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Murphy, Thomas H. (ed.) / Wisconsin alumnus
Vol. 75, Number 1 (Oct. 1973)

Short course,   pp. 17-18

Page 17

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Enrollment in the UW System bit a
record 135,224 this fall, with 35,931
on this campus.
. . . Is Enough Already?
But it doesn't necessarily follow that
bigger is better, says a Madison group
called Capital Community Citizens.
In a new study, More Is Less, edited
by Elizabeth Wells Bardwell '41,
the CCC says that with a population
of 200,000-twice what it was in 1948
when Life called it the ideal place
to live-Madison has slipped.
Among other things: narrow traffic
corridors and too many cars con-
tributed to the times last year when
the carbon monoxide count here
exceeded L.A.'s; in the '60s, per capita
cost of local government increased
by 116%; and street maintenance
per capita costs have more than
doubled. The study accuses govern-
ment agencies of laboring under an
"edifice complex" which included
building toward an expected campus
enrollment of 44,000, a goal which has
already resulted in vacant dorms.
But it isn't too late to do something,
says More Is Less, if campus enroll-
ment is limited to 25,000, industrial
and commercial sprawl is stopped, and
the city surrounded by a greenbelt
and equipped with a rapid
transit system.
Yes, Dad, there is one thing that didn't
cost you more when you got the kids
enrolled here this fall. According to
the two major book outlets on
campus-Brown's and the University
Book Store-textbook prices stayed
temporarily where they have been.
This is not to say that where they have
been isn't high enough. Brown's
manager, Richard Rust, estimates that
the average student pays about $105
a year for books, with freshmen
"lucky if they can get by under $150."
Resale gets some of that outlay back,
and increasing numbers of students
buy used books, or borrow, or go
to the library. Not a bad idea when
they're faced with the likes of
a German professor who requires a
set of paperbacks retailing at $66.60.
Leaf Rakers' Getaway
From the Water Chemistry department
comes this flash that can save you
work and do the environment a good
turn: leaves that are raked in the fall
and piled on curbs or in gutters
are a hazard. (Ashes from burned
leaves are worse.) Winter rains and
melting snows carry leaf phosphorus
off hard surfaces and into lakes and
streams where it over-fertilizes
nuisance algae blooms and aquatic
plants. The better idea, says chemist
Win. Cowen, is to let fallen leaves lay
on the lawn, and to sweep them off
sidewalks, curbs and gutters or any
run-off area. Dump them on the
lawn or garden. The soil can use
the nutrition.
They Drive by Night
After the possibilities of legal and
insurance snarls shut it down last
spring, the campus Women's Transit
Authority is back in operation. It's a
nighttime free cab service for women.
Pickup stops are made at general
locations in the early evening and
in answer to calls during the late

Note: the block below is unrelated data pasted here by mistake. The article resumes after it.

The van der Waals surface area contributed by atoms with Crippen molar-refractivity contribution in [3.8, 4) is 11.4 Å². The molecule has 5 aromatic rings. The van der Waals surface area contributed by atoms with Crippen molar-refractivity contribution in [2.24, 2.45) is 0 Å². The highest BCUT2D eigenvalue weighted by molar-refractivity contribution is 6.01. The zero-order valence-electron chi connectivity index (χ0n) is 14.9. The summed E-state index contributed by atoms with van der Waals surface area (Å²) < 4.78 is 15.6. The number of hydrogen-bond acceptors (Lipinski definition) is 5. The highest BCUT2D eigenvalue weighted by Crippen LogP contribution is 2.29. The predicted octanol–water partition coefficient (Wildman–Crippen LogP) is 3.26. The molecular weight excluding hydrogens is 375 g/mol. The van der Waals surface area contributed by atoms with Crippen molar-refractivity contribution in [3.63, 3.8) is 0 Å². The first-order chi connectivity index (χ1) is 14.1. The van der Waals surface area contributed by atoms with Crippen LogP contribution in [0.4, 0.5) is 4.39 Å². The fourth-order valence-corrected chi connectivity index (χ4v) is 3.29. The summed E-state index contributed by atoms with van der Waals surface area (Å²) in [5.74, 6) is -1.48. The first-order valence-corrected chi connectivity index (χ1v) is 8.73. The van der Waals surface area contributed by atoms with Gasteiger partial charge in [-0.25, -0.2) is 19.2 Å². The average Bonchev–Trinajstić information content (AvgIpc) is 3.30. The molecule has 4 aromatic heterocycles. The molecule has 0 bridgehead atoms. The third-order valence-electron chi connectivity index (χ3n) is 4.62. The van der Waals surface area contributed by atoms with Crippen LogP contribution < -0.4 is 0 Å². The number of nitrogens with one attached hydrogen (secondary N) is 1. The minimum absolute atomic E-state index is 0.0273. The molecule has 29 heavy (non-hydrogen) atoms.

hours, All riders are dropped off at
their destinations. Drivers are women
volunteers, the two cars are borrowed
from the UW fleet, and the Depart-
ment of Protection and Security
contributes gas and driver education.
Mid-Year Commencement
For a while it appeared that a battered
budget might cancel mid-year
commencement, but it looks now as
though they can hold it if no one goes
hog-wild on decorating and other
extras. A committee will keep the
costs to about $3,000, or roughly
half of the usual tab.
Ceremonies are scheduled for
Sunday, December 16, at 3:45
in the Field House.
Bring your own bunting.
It's In The Book
If you're settling in the Chicago area
you'll want to be a Badger, and
if you're just visiting there you might
be lonesome. In either case, you should
know that the UW Alumni Club is
listed in the phone book, generously
if slightly inaccurately. It's there twice,
as the University of Wisconsin Club
of Chicago and as Wisconsin Univer-
sity Club of Chicago.
Fresh Weather
WHA-TV can now give just about the
most current weather coverage of
any station in the country, and it will
get even better. The key is a weather
sensing system based on radar, a
satellite and a campus computer.
Another satellite goes up early next
year. The new satellite will circle the
equator and send back constant photos
of the weather over the entire
hemisphere. These will be received
by a special antenna on campus
and deciphered by the computer.
Viewers will get weather predictions
in just 20 minutes from sky to Sony!
It's the only such system in the coun-
try apart from that of the
U. S. Weather Service.
Son of Badger
The 1971 Badger Yearbook was a two-
volume production filled with superb
socially-aware photos by students,
and silly photos of students (the
Alpha Phis decked out as nuns), but
with a shortage of the old standby,
graduation pictures. And since
graduating seniors are a major market
for the book, lack of that market
killed it off. Last year, however,
Senior Class officers decided that
there should be a photo record,
despite the absence of money and
editors. So they came to the
Alumni Association for help. Thus it
was that, late this summer, a hard-
cover yearbook came off the presses,
containing pictures of about one-third
of the graduating seniors, all those
who cared to participate.
continued on next page

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